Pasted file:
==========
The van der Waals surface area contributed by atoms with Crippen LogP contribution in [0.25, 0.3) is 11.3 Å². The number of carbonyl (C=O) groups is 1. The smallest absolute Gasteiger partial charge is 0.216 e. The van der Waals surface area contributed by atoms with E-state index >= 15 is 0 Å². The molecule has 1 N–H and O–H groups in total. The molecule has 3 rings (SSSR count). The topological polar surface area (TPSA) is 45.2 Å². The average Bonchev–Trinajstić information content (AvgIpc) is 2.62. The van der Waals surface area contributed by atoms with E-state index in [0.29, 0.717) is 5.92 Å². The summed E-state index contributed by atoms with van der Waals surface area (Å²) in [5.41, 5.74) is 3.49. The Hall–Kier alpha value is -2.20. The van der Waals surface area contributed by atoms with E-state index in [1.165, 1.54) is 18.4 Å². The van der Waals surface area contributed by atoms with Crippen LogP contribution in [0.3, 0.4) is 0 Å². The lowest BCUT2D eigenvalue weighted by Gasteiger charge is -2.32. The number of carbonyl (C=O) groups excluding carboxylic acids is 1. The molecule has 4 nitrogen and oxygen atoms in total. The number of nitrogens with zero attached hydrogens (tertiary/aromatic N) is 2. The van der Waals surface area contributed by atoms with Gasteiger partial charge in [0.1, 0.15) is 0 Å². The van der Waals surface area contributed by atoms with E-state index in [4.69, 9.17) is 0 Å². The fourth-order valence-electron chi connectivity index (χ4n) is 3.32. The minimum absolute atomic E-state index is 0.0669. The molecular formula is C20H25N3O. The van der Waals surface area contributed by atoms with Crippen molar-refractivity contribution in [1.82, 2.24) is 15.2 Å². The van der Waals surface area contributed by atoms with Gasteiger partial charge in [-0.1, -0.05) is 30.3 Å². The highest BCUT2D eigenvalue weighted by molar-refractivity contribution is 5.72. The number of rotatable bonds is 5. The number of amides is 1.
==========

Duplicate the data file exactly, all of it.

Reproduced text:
The van der Waals surface area contributed by atoms with Crippen LogP contribution in [0.25, 0.3) is 11.3 Å². The number of carbonyl (C=O) groups is 1. The smallest absolute Gasteiger partial charge is 0.216 e. The van der Waals surface area contributed by atoms with E-state index >= 15 is 0 Å². The molecule has 1 N–H and O–H groups in total. The molecule has 3 rings (SSSR count). The topological polar surface area (TPSA) is 45.2 Å². The average Bonchev–Trinajstić information content (AvgIpc) is 2.62. The van der Waals surface area contributed by atoms with E-state index in [0.29, 0.717) is 5.92 Å². The summed E-state index contributed by atoms with van der Waals surface area (Å²) in [5.41, 5.74) is 3.49. The Hall–Kier alpha value is -2.20. The van der Waals surface area contributed by atoms with E-state index in [1.165, 1.54) is 18.4 Å². The van der Waals surface area contributed by atoms with Crippen LogP contribution in [0.3, 0.4) is 0 Å². The lowest BCUT2D eigenvalue weighted by Gasteiger charge is -2.32. The number of carbonyl (C=O) groups excluding carboxylic acids is 1. The molecule has 4 nitrogen and oxygen atoms in total. The number of nitrogens with zero attached hydrogens (tertiary/aromatic N) is 2. The van der Waals surface area contributed by atoms with Gasteiger partial charge in [0.1, 0.15) is 0 Å². The van der Waals surface area contributed by atoms with E-state index in [4.69, 9.17) is 0 Å². The fourth-order valence-electron chi connectivity index (χ4n) is 3.32. The minimum absolute atomic E-state index is 0.0669. The molecular formula is C20H25N3O. The van der Waals surface area contributed by atoms with Crippen molar-refractivity contribution in [1.82, 2.24) is 15.2 Å². The van der Waals surface area contributed by atoms with Gasteiger partial charge in [-0.1, -0.05) is 30.3 Å². The highest BCUT2D eigenvalue weighted by molar-refractivity contribution is 5.72. The number of rotatable bonds is 5. The number of amides is 1.